For the sake of the experiment, I plan some rather sensational disclosures, but your habits sound largely like mine up to this point.

Thanks for wishing me luck!

Larry Felton Johnson August 7, 2014 at 6:07 pm

My reason for tending toward openness is my observation about the manner in which lack of openness operates in two areas.

One is the level of discussion on the internet. Anonymity advocates often claim that pseudonyms promote honesty in discussion. All I’ve ever seen it do is increase the number of mindless flame wars. I used to call it the “yahoo finance disease”, after the complete degeneration of the yahoo finance discussion boards.

The second is in direct press access to government employees. Now an alarming number of agencies have policies in place forbidding their employees from talking to the press, except for the “public information” department. I’ve written a little about it at


I’ll send a few bucks to your project. It doesn’t look like you’re going to make goal, but the fact that you have a philosophical justification makes it more worthwhile than reality TV with fading rock stars and bored heirs and heiresses.

Noah Dyer August 7, 2014 at 6:20 pm

Really appreciate the thoughtfulness that you’ve given to this, and your donation! Hopefully I can actually make it to the point where they take it from your bank account ;)

Bible Thumper August 4, 2014 at 2:09 pm

If we all had perfect information, no one would get married or have children.

Noah Dyer August 6, 2014 at 5:58 pm

They’d still have children.

Bible Thumper August 6, 2014 at 6:59 pm

You’re right, but they might not want to raise them.

JC August 4, 2014 at 2:27 pm

Dyer’s assertions invoke images of a dystopian nightmare. Additionally, he presumes that the State is itself a benevolent entity merely seeking complete information, rather than a coercive vehicle for suppression, using otherwise unknowable information to root out dissent, unfavorable viewpoints or social pariahs. Humanity, and all its wonders, are often most creative specifically because of privacy. Had Copernicus and Galileo not had the privacy to conduct experiments about the relationship between the Earth and the Solar System, the Catholic Church would surely have rooted out such heresy before their research was complete. One can make the same arguments for the works of Voltaire, Christopher Marlowe, William Blake, John Milton, Oscar Wilde, etc. Without privacy, man’s penchant for creativity would be eliminated. What a Brave New World that would be.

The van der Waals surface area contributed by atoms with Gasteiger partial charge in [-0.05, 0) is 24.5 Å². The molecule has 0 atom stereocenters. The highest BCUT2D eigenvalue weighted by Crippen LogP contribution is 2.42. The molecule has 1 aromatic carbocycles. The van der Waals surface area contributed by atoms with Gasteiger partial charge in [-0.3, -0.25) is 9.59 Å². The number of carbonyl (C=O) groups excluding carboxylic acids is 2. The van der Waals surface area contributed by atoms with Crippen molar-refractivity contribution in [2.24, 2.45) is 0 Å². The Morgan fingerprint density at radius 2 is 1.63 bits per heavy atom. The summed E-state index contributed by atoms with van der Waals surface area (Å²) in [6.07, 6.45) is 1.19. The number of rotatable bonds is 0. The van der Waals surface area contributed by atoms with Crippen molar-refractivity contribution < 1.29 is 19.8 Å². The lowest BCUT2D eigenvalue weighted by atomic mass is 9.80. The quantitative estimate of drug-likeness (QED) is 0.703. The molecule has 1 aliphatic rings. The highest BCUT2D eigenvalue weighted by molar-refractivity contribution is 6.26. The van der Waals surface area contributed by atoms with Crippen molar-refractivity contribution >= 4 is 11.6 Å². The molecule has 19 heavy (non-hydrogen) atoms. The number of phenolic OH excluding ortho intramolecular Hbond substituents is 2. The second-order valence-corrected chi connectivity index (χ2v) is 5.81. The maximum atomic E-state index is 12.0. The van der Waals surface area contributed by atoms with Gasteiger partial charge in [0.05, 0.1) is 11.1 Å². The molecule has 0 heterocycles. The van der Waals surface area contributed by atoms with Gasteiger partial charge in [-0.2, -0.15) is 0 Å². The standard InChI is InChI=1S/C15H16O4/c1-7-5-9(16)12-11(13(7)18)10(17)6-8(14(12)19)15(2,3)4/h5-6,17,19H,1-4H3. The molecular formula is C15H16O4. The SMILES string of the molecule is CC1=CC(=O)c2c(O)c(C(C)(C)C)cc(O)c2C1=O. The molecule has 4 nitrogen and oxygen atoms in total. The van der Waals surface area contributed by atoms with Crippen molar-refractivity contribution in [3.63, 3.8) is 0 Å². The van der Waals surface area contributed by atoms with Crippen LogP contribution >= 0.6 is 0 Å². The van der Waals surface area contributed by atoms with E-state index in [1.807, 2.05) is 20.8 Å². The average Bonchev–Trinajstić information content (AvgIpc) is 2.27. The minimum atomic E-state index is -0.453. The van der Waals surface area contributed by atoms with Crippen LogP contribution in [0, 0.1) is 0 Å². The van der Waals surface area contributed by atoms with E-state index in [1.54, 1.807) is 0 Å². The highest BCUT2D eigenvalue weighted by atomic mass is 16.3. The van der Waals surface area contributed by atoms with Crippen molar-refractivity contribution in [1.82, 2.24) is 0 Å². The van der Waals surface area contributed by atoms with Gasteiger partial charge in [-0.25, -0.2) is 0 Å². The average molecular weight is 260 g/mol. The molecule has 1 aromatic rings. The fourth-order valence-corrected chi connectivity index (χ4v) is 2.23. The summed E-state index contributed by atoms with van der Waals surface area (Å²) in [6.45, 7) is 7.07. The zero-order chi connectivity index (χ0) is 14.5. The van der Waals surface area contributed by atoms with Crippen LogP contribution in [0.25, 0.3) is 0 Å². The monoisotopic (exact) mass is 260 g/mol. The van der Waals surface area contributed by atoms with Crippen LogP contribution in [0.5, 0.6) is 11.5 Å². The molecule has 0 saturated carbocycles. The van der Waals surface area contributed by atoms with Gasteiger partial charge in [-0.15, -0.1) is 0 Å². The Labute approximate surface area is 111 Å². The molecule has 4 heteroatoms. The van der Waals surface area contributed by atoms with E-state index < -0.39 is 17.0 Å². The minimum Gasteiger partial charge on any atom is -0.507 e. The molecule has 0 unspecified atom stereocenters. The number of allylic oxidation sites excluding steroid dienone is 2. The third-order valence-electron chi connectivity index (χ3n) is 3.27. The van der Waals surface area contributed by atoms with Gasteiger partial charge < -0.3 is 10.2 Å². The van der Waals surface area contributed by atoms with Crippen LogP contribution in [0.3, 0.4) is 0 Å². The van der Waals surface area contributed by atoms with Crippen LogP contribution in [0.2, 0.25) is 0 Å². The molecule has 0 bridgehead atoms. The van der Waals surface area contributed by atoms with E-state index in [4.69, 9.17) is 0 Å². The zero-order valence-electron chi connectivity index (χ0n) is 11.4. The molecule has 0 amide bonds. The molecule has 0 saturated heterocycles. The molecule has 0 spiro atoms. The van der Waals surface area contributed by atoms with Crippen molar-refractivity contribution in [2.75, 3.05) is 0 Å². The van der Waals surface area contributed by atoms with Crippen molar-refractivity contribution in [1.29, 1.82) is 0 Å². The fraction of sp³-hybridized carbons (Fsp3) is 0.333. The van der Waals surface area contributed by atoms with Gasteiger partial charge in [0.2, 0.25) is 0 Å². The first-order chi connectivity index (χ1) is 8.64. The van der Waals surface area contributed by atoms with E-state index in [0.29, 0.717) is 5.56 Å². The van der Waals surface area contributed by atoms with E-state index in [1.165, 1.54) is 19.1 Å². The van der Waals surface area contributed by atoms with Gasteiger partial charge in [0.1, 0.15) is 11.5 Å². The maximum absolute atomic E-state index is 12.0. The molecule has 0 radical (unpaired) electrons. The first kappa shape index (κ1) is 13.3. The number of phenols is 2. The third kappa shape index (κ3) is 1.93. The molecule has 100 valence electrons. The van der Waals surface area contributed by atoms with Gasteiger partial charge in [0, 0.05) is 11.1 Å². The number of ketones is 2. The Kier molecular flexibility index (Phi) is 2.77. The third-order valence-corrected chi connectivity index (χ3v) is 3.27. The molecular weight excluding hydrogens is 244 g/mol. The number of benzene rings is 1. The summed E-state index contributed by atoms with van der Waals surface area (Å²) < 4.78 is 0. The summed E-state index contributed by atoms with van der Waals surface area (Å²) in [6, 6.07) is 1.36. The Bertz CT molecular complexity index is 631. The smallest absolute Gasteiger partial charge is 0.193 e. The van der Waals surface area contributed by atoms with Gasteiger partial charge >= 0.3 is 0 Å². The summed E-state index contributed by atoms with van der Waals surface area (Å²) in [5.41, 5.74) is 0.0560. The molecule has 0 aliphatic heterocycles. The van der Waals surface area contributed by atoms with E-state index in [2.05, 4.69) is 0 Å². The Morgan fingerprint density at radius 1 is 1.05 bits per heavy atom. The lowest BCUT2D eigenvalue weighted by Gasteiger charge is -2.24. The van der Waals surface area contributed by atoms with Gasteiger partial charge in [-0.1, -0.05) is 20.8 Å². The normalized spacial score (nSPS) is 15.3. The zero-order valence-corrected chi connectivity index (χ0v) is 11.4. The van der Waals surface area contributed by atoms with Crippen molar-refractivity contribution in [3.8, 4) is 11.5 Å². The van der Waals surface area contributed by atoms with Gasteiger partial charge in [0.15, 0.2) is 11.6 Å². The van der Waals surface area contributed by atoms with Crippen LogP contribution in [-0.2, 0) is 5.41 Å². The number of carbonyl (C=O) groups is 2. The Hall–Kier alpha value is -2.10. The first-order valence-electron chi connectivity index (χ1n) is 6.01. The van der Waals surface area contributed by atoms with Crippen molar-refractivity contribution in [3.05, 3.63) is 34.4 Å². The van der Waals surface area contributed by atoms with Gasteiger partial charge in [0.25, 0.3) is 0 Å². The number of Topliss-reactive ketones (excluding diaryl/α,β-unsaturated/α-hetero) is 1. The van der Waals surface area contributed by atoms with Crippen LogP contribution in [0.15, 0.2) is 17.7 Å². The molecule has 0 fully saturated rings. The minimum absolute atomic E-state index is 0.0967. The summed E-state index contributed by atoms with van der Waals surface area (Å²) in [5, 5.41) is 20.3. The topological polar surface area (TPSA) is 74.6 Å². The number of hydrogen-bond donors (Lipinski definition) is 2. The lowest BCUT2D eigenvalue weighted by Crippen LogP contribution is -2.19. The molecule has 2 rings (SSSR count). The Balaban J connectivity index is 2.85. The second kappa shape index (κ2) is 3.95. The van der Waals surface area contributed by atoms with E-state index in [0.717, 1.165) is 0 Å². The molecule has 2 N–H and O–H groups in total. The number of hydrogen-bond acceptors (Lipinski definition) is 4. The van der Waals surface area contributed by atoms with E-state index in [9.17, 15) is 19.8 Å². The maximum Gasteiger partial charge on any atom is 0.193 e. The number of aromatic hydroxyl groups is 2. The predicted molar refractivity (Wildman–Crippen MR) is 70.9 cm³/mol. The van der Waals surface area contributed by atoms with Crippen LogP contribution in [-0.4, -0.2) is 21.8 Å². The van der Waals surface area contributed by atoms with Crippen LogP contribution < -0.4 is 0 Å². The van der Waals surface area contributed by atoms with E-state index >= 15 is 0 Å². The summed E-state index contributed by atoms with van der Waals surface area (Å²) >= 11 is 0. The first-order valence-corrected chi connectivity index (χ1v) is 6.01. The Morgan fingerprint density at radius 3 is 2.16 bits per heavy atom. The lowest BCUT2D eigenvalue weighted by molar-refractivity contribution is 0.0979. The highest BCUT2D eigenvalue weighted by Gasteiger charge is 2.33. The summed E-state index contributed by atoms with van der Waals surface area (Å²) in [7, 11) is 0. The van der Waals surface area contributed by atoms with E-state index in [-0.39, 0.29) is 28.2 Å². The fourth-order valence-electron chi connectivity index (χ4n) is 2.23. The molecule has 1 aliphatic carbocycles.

Tazmaniac August 4, 2014 at 5:12 pm

Excellent points! Though something tells me Dyer hasn’t put nearly as much thought in to the matter.

Noah Dyer August 6, 2014 at 5:50 pm

You’d be surprised, I’m a pretty thoughtful dude.

Noah Dyer August 6, 2014 at 5:55 pm

Why does everyone suggest I’m talking about giving information to the state? I’m talking about giving information to EVERYONE! It’s the whole premise of my experiment. We’re already giving information to the state, and I agree the state is largely a vehicle of corruption.

It’s all the Joe Blow’s clamoring for their worthless privacy that allow the political elite to commit their acts of waste and intrigue behind closed doors.

People aren’t creative because of privacy, but I agree that safety is a requirement for free thinking.

Smirks August 4, 2014 at 2:41 pm

Two points.

1) I really have no interest to see or know about everything you do for a year, dude. Nobody does. It is possible that not even the NSA does.

2) Just because you’re cool with freely showing everyone everything about yourself doesn’t mean everyone else should be cool with doing the same.

Noah Dyer August 6, 2014 at 5:57 pm

The fact that no one wants to see me poop is part of the premise. Why do we try and keep information private that no one actually wants?

All I’m saying is that if you could run an experiment with 2 versions of the United States, one with 100% access to the best information, and the one we live in now where information is hidden behind security clearances, politics trade secrets, etc., the former will out perform the latter in every metric not long down the road.

tomstickler August 4, 2014 at 2:52 pm

Perhaps Kickstarter has now become a site where fools and their money are soon parted. Time will tell if Mr. Dyer raises more money than the dude who was working on his potato salad recipe.


Philip Branton August 4, 2014 at 3:04 pm

Boomerang 101, 404, 609, 901

Tazmaniac August 4, 2014 at 5:09 pm

Didn’t the former USSR feel that same way about privacy? Is this guy the Rock Hill peeping tom? There are always people out there wanting to show others more than necessary.

Noah Dyer August 6, 2014 at 5:48 pm

Sorry I’m late to the scene guys. Just found out about this today.

The USSR didn’t believe in universal information, they believed in information concentrated in the hands of a few. Kinda like we have now.

So, for those of us that believe that a government should be accountable to it’s people, there are 2 possibilities – get the government to give up it’s spying practices, or equalize information so that government doesn’t have a leg up on us.

Personally, I think the former option is less likely, and less beneficial to society. And that’s why I’m conducting my experiment.

Slartibartfast August 5, 2014 at 1:04 am

…and, you know, people WILL send him money. We really DO live in a Monty Python world………… “..The Larch.. the Larch..”

Noah Dyer August 6, 2014 at 5:49 pm

They’re sending, but not fast enough! You should help them ;)

Slartibartfast August 7, 2014 at 8:34 pm

Nah. As brother Dave Gardner used to say,”…I’ll pass it on to the waitress…”

Noah Dyer August 8, 2014 at 1:50 am

A fair use for it.